### notes

- For simplicity, here
`log`means log-base-10, or`log`._{10} - In fact, LIFO of inverses is exactly how J inverts composite functions.

DanBron 19:40, 5 August 2008 (UTC)

## original J exposition

The J solution was:

spiral =. ,~ $ [: /: }.@(2 # >:@i.@-) +/\@# <:@+: $ (, -)@(1&,)

Here are some hints that will allow you to reimplement it in your language:

counts =: }.@(2 # >:@i.@-) counts 5 5 4 4 3 3 2 2 1 1 values =: <:@:+: $ (, -)@(1&,) values 5 1 5 _1 _5 1 5 _1 _5 1 copy =: # 3 copy 9 9 9 9 (counts copy values) 5 1 1 1 1 1 5 5 5 5 _1 _1 _1 _1 _5 _5 _5 1 1 1 5 5 _1 _1 _5 1 sumscan =: +/\ NB. Cumulative sum sumscan 0 1 2 3 4 0 1 3 6 10 (counts sumscan@copy values) 5 1 2 3 4 5 10 15 20 25 24 23 22 21 16 11 6 7 8 9 14 19 18 17 12 13 grade =: /: NB. Permutation which tells us how to sort grade 5 2 3 1 0 4 4 3 1 2 5 0 (counts grade@sumscan@copy values) 5 0 1 2 3 4 15 16 17 18 5 14 23 24 19 6 13 22 21 20 7 12 11 10 9 8 dup =: ,~ dup 5 5 5 reshape =: $ NB. Reshape an array 3 4 reshape 'hello' hell ohel lohe (dup reshape counts grade@sumscan@copy values) 5 0 1 2 3 4 15 16 17 18 5 14 23 24 19 6 13 22 21 20 7 12 11 10 9 8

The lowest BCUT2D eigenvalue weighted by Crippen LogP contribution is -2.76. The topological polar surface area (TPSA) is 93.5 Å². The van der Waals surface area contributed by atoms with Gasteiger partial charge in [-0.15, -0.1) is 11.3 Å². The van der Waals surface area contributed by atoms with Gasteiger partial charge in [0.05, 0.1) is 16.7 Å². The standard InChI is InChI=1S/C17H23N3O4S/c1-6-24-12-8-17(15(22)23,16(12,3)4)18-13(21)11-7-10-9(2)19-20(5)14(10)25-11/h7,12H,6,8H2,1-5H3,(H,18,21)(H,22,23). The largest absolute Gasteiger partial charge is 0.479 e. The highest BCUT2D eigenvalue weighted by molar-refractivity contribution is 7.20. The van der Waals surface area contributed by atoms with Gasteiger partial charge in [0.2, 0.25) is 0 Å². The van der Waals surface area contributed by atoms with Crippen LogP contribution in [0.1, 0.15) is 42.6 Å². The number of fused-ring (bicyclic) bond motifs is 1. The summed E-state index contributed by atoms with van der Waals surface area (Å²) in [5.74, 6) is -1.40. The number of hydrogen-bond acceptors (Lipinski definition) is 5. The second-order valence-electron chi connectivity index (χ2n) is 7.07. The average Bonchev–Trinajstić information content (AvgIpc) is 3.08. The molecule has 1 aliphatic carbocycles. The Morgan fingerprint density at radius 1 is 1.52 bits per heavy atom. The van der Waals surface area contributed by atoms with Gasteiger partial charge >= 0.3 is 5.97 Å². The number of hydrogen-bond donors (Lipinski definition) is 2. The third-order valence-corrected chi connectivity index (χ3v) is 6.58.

For a fuller explanation, see the original source.

- Yet another J solution that looks both interesting and impenetrable to me. at least for Zig Zag a Haskel person had reimplemented the J solution and left me the clue that it involved a sort :-)
- --Paddy3118 16:56, 5 August 2008 (UTC)
- This one includes a sort, too :) That's one of the neatest parts! Alright, let me write out the algo real quick (I'll gloss over details and may fib a bit, to get the idea across quickly).

## Python array initialisation edit problem

Hi Spoon, your edit to Spiral of substituting <python>array = [[None]*n]*n</python> for <python>array = [[None]*n for j in range(n)]</python> [here] doesn't work because of: <lang python>>>> n=2 >>> a = [[None]*n]*n >>> a [[None, None], [None, None]] >>> a[0][0] = 1 >>> a [[1, None], [1, None]] >>></lang> You are referencing the inner list multiple times instead of creating new copies. --Paddy3118 06:17, 14 August 2008 (UTC)